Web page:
UK ministers set to amend Brexit bill framework even without Scots and Welsh backing

Written by Nicholas Mairs and Tom Freeman on 8 March 2018 in News

Accusations of a power grab have been"difficult to counter" admits UK Government in leaked memo

Nicola Sturgeon at Downing St - PA

Ministers are set to amend rules over which powers should be devolved to the Scottish and Welsh governments after Brexit - even if the proposals are not backed by the devolved administrations, it has emerged.

A letter circulated among senior ministers, including Theresa May, says the UK Government will publish its so-called 'common frameworks analysis', which sets out which powers being returned from Brussels should work on a UK-wide basis after Britain quits the EU.

The changes risk sparking further tensions between the administrations over the controversial Clause 11 of the EU Withdrawal Bill, which proposes that powers over the likes of agriculture and the environment should initially return to Westminster.

That has led to accusations by Scottish First Minister Nicola Sturgeon that the Government is planning a "power grab" from Holyrood.

According to the letter, which was leaked to the BBC, the Government would initially “seek to publish this document with the devolved administrations’ support”, but adds that they would still do so “even if this support is not forthcoming”.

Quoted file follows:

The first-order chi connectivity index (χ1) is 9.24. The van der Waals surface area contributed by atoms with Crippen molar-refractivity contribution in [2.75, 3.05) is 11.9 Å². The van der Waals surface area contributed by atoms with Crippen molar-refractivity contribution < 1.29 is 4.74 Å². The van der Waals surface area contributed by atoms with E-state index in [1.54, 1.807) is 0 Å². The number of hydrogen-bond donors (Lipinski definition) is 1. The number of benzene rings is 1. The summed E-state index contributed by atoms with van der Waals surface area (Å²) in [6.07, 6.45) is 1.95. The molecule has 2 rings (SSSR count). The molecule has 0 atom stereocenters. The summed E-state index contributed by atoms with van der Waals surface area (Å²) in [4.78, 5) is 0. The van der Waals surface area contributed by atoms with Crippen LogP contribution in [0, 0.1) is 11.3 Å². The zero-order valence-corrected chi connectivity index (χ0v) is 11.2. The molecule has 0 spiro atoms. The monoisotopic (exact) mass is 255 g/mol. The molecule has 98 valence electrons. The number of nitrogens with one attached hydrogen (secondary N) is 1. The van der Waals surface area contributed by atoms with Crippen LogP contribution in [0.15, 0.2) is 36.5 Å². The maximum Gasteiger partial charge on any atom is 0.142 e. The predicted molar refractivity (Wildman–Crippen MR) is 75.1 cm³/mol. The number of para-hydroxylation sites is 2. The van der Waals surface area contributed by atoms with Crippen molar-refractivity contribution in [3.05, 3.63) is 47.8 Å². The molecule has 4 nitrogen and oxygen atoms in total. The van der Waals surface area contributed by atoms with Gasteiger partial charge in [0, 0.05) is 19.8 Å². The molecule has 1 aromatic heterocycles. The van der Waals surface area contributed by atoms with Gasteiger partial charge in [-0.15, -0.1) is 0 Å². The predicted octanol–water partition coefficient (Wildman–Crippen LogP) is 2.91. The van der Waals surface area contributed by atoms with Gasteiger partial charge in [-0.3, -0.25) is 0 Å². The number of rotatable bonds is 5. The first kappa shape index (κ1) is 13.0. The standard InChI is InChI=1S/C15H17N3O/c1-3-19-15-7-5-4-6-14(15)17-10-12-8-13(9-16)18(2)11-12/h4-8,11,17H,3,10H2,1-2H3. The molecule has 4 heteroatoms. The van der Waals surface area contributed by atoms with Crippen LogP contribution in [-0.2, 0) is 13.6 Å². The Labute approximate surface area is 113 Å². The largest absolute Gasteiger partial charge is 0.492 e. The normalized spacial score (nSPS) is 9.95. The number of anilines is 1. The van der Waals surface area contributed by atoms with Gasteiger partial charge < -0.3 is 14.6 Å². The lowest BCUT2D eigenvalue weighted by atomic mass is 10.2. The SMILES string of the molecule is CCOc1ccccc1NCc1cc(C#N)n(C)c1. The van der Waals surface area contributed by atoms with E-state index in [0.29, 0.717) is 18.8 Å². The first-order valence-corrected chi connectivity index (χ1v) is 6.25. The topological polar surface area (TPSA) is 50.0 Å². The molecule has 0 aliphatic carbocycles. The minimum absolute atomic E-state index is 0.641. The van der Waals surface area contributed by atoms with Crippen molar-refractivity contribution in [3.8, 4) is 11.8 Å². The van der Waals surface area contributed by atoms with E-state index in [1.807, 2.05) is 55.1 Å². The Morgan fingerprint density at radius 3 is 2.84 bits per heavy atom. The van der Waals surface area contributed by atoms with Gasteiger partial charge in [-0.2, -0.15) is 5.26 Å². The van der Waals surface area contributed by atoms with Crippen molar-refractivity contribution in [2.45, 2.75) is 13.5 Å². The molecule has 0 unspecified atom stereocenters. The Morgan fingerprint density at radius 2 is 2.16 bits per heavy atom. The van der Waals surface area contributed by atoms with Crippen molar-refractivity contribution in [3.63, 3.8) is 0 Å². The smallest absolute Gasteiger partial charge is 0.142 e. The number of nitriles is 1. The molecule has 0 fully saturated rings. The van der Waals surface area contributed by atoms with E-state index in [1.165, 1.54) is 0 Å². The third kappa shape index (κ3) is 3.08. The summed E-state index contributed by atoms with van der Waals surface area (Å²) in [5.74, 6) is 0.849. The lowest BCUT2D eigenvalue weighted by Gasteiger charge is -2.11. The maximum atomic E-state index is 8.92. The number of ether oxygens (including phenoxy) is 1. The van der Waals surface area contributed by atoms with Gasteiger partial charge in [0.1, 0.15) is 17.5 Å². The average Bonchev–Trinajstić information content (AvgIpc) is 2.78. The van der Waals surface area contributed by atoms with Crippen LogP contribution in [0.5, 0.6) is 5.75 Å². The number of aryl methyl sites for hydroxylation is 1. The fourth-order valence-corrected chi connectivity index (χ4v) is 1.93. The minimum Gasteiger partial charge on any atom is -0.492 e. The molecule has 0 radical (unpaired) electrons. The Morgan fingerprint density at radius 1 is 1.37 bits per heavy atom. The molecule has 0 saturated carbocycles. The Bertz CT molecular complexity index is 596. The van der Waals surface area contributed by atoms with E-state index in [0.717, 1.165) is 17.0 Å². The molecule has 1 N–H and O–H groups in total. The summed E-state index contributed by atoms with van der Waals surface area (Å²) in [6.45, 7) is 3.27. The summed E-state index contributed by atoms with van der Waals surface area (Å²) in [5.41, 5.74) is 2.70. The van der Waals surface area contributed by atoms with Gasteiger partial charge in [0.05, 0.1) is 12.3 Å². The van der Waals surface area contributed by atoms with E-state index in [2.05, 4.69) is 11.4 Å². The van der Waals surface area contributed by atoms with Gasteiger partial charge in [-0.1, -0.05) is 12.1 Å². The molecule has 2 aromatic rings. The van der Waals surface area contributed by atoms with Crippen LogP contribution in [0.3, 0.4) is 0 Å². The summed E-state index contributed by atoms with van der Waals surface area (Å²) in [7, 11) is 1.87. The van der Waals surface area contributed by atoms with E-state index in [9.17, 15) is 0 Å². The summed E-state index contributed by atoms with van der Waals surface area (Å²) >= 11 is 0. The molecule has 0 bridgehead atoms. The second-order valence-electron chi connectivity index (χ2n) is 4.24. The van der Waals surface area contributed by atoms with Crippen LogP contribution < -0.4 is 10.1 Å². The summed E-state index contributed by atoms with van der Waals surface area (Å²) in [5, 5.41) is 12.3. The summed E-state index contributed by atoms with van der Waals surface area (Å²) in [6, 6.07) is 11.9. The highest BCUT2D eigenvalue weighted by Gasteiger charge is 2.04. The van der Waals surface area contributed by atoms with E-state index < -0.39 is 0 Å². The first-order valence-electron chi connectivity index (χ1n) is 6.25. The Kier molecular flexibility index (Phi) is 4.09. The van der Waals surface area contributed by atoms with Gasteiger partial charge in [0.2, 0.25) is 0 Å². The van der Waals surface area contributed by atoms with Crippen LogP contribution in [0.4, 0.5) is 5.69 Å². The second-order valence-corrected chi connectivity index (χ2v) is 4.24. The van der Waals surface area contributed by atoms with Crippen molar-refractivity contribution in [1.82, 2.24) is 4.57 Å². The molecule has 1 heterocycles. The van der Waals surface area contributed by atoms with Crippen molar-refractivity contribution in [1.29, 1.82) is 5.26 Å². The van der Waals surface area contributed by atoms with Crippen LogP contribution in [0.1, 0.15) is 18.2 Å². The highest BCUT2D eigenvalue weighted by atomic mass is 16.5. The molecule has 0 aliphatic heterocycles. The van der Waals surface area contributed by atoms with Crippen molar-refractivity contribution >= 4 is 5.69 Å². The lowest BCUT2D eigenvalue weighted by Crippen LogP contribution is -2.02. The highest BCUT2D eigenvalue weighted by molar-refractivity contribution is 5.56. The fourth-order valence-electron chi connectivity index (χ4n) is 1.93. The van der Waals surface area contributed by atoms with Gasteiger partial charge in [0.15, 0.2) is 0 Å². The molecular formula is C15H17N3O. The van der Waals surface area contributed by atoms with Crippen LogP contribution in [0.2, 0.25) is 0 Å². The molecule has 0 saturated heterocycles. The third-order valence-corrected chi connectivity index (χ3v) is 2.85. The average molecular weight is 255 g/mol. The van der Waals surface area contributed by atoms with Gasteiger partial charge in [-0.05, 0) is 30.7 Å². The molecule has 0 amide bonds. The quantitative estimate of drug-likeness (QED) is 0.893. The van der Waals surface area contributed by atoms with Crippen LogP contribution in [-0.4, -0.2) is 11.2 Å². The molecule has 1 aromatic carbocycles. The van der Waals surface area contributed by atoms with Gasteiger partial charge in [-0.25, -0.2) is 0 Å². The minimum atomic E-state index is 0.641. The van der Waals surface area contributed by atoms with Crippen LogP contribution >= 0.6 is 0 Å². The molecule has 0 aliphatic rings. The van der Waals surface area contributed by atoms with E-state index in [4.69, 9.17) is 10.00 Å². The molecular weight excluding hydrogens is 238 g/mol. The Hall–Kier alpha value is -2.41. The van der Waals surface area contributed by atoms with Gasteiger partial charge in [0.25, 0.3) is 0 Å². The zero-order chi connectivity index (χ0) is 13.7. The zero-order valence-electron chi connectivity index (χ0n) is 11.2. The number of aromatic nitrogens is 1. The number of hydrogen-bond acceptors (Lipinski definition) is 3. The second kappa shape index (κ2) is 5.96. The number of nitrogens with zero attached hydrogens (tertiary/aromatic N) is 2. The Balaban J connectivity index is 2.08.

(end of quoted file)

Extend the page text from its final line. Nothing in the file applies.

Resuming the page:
It also appeared to admit that ministers had found it difficult to counter claims of a power grab.

"The Westminster power grab narrative deployed by the Scottish and Welsh Government... has been difficult to counter," it said.

A UK government source added that ministers could press ahead with changes to the EU Withdrawal Bill as soon as next week.

Responding to the leak, Nicola Sturgeon said the Government had struggled to reject the power grab claims "because they are true".

Yesterday the Scottish Parliament agreed to proceed with emergency legislation to enshrine current EU laws in Scots law after Brexit.

UK ministers are meeting with their Scots and Welsh counterparts at a joint ministerial committee meeting today in yet another bid to end the row.

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